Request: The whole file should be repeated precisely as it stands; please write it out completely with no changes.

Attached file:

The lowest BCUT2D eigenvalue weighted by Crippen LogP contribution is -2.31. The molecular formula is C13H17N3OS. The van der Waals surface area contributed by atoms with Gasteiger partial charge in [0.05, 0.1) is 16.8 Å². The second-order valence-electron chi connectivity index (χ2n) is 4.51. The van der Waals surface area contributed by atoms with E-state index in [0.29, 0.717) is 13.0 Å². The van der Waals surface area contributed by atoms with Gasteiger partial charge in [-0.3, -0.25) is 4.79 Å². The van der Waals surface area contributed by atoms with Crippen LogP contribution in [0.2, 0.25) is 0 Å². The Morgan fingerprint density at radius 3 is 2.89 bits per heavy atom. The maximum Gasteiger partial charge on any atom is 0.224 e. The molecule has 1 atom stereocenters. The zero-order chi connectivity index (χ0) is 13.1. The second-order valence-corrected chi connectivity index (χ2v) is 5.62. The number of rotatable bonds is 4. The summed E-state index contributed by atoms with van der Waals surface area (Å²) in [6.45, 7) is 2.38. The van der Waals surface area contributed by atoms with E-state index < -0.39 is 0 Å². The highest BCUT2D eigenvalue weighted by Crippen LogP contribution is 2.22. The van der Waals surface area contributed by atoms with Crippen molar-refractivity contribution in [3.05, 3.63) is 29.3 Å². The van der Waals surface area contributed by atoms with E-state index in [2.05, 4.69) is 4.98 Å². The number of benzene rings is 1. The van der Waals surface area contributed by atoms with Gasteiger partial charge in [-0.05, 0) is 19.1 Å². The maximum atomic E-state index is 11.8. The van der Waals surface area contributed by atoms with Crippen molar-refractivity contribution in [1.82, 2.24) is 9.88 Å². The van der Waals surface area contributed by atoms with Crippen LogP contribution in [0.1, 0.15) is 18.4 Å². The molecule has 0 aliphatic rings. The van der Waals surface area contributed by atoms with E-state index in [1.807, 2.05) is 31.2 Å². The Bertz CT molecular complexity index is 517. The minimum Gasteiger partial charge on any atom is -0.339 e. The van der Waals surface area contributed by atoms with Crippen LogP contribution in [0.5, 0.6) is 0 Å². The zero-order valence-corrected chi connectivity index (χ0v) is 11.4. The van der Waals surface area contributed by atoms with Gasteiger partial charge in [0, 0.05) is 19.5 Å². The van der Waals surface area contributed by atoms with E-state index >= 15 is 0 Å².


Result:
The lowest BCUT2D eigenvalue weighted by Crippen LogP contribution is -2.31. The molecular formula is C13H17N3OS. The van der Waals surface area contributed by atoms with Gasteiger partial charge in [0.05, 0.1) is 16.8 Å². The second-order valence-electron chi connectivity index (χ2n) is 4.51. The van der Waals surface area contributed by atoms with E-state index in [0.29, 0.717) is 13.0 Å². The van der Waals surface area contributed by atoms with Gasteiger partial charge in [-0.3, -0.25) is 4.79 Å². The van der Waals surface area contributed by atoms with Crippen LogP contribution in [0.2, 0.25) is 0 Å². The Morgan fingerprint density at radius 3 is 2.89 bits per heavy atom. The maximum Gasteiger partial charge on any atom is 0.224 e. The molecule has 1 atom stereocenters. The zero-order chi connectivity index (χ0) is 13.1. The second-order valence-corrected chi connectivity index (χ2v) is 5.62. The number of rotatable bonds is 4. The summed E-state index contributed by atoms with van der Waals surface area (Å²) in [6.45, 7) is 2.38. The van der Waals surface area contributed by atoms with E-state index < -0.39 is 0 Å². The highest BCUT2D eigenvalue weighted by Crippen LogP contribution is 2.22. The van der Waals surface area contributed by atoms with Crippen molar-refractivity contribution in [3.05, 3.63) is 29.3 Å². The van der Waals surface area contributed by atoms with E-state index in [2.05, 4.69) is 4.98 Å². The number of benzene rings is 1. The van der Waals surface area contributed by atoms with Gasteiger partial charge in [-0.05, 0) is 19.1 Å². The maximum atomic E-state index is 11.8. The van der Waals surface area contributed by atoms with Crippen molar-refractivity contribution in [1.82, 2.24) is 9.88 Å². The van der Waals surface area contributed by atoms with Crippen LogP contribution in [0.1, 0.15) is 18.4 Å². The molecule has 0 aliphatic rings. The van der Waals surface area contributed by atoms with E-state index in [1.807, 2.05) is 31.2 Å². The Bertz CT molecular complexity index is 517. The minimum Gasteiger partial charge on any atom is -0.339 e. The van der Waals surface area contributed by atoms with Crippen LogP contribution in [0.5, 0.6) is 0 Å². The zero-order valence-corrected chi connectivity index (χ0v) is 11.4. The van der Waals surface area contributed by atoms with Gasteiger partial charge in [0, 0.05) is 19.5 Å². The van der Waals surface area contributed by atoms with E-state index >= 15 is 0 Å².